Alan Mulally (fifth from left), chief executive officer of Ford Motor Co., celebrates the new Changan Ford Mazda Automobile plant in Chongqing, China, on Friday, Sept. 25, 2009. Ford, the only major U.S. automaker to avoid bankruptcy, is boosting its bet on China with a new factory and models as it tries to catch General Motors Co.
Photographer: Doug Kanter/Bloomberg *** Local Caption *** Alan Mulallyin Chongqing, China, on Friday, Sept. 25, 2009. Ford Motor Co. began work on a third Chinese car plant as it strives to challenge General Motors Co. and Volkswagen AG in a country set to pass the U.S. as the world’s biggest auto market. Photographer: Doug Kanter/Bloomberg *** Local Caption ***
TO GO WITH China-US-consumer-safety-toys-politics,FEATURE by Stephanie Wong This photo taken 25 September, 2007 shows workers on a production line at a toy factory in Shantou, in China’s eastern Guangdong province. Many companies claim they adhere to legal safety regulations, use environmentally-friendly materials and obtain verification from internationally recognised inspection companies, yet since US toy giant Mattel admitted this year its design flaws were to blame for a recall, the Chinese government has introduce new safety systems to ward off a series of scandals about unsafe Chinese exports, pushing up costs for manufacturers. CHINA OUT AFP PHOTO (Photo credit should read AFP/AFP/Getty Images)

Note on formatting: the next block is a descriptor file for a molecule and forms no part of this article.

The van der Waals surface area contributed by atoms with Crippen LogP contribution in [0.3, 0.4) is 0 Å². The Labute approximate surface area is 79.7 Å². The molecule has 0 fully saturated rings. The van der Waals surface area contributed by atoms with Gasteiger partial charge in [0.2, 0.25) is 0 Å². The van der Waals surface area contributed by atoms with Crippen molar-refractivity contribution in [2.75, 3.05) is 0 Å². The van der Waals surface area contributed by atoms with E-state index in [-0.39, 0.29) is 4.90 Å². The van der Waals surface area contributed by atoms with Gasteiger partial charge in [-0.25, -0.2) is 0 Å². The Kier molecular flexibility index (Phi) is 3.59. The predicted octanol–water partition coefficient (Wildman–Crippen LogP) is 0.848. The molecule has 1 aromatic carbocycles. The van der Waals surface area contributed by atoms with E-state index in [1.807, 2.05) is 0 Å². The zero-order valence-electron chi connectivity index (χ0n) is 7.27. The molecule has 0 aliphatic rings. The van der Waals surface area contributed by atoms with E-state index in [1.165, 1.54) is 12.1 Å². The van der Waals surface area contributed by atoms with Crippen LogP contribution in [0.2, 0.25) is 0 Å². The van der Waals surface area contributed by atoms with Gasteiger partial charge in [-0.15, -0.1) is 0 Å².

BEIJING, CHINA: A Chinese couple on a tricycle pass a billboard welcoming the country’s membership to the World Trade Organisation (WTO), along a street in Beijing, 23 December 2001. China announced upon joining the WTO that it would slash its average tariff rate to 12 percent from 15.3 percent during 2002, affecting 5,300 products or 73 percent of total taxable items, which is expected to further stimulate consumer spending. AFP PHOTO (Photo credit should read AFP/Getty Images)